Preparing for my senior season, I lifted a lot of weights and drank a lot of beer...Lucky Lager, Hamm's, Schlitz, Coors. Only the best. I figured to play defense, but worked on improving my throwing accuracy in case I got the opportunity to play quarterback. We had a new coach coming in and expectations were high.

One reason we had a new coach is that Clarkston had failed to beat cross-river rival Lewiston for more than a decade. Lewiston was then and still is considerably larger than Clarkston. But Clarkston had quite a few good teams that couldn't find a way to beat Lewiston. So our veteran coach resigned or was forced out. Sometimes, you just gotta go.

Of course, beating Lewiston had been a goal of my class since grade school. We had watched a string of really good Clarkston teams lose to Lewiston for years. It seemed like there was some kind of jinx at work. We figured we would somehow beat the odds and the jinx. I'm sure we weren't the only bunch of kids packing around that idea in Clarkston schools.

The 1973 season was an up and down affair. We won a game, lost two, won one, lost one, won two. Facing Lewiston in our last game, we were sitting on a 5-4 record. Our rookie coach didn't hesitate to remind us on several occasions before the game that 6-4 was going to sound a lot better than 5-5 when we recounted the season in future years. Sure enough.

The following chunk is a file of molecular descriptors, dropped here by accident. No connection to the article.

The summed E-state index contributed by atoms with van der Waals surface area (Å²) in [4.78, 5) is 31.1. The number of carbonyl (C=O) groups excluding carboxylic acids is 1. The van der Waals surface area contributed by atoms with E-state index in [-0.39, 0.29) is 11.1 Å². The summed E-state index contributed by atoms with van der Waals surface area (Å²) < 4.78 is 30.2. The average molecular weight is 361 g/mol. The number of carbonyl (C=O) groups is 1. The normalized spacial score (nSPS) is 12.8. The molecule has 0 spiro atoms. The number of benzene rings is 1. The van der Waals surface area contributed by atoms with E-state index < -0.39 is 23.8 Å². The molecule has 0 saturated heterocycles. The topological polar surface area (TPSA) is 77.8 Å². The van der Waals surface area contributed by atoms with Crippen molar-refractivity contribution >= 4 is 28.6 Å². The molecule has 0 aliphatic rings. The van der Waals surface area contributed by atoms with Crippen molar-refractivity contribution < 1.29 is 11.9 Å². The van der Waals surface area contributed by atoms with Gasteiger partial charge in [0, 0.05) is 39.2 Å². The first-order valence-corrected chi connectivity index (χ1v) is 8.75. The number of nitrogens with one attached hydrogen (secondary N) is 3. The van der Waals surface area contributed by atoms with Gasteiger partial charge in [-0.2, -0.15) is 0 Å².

For its part, Lewiston had suffered through a bad year under a flashy new coach. As always, they had a ton of talent. But the guy hadn't figured out how to use it. That led to dissention in the ranks and some good players had quit the team. It looked like they might be an easy mark. We knew better, though. We'd seen too many sketchy Lewiston teams beat good Clarkston teams.

To make a long story short, we wound up winning the game 13-7. The margin of victory would have been greater, but one of our wacky star players tossed the ball in the air short of the goal line on what would have been a touchdown. Dumb. Anyway, the long Lewiston drought was over and Clarkston finally had bragging rights for a year. There was celebration. And beer.

As luck would have it, my own senior season was TKO'd before it started. Working on a piece of farm machinery over the summer, I suffered a hand injury that required surgery. It was my right hand, my throwing hand. The caste came off just before fall practice began. I would not be playing quarterback. Indeed, it was a stretch to think I could play defense with that hand. But I tried.

So that's the way it was 44 years ago. The fresh hop beers we're all drinking today have almost nothing in common with the junk I and my jarhead friends drank way back when, either to bulk up or to celebrate. My how times have changed. For the better, at least in beer terms. 🏈

Friday, September 22, 2017

Kona and the Case for Transparency in Beer Labeling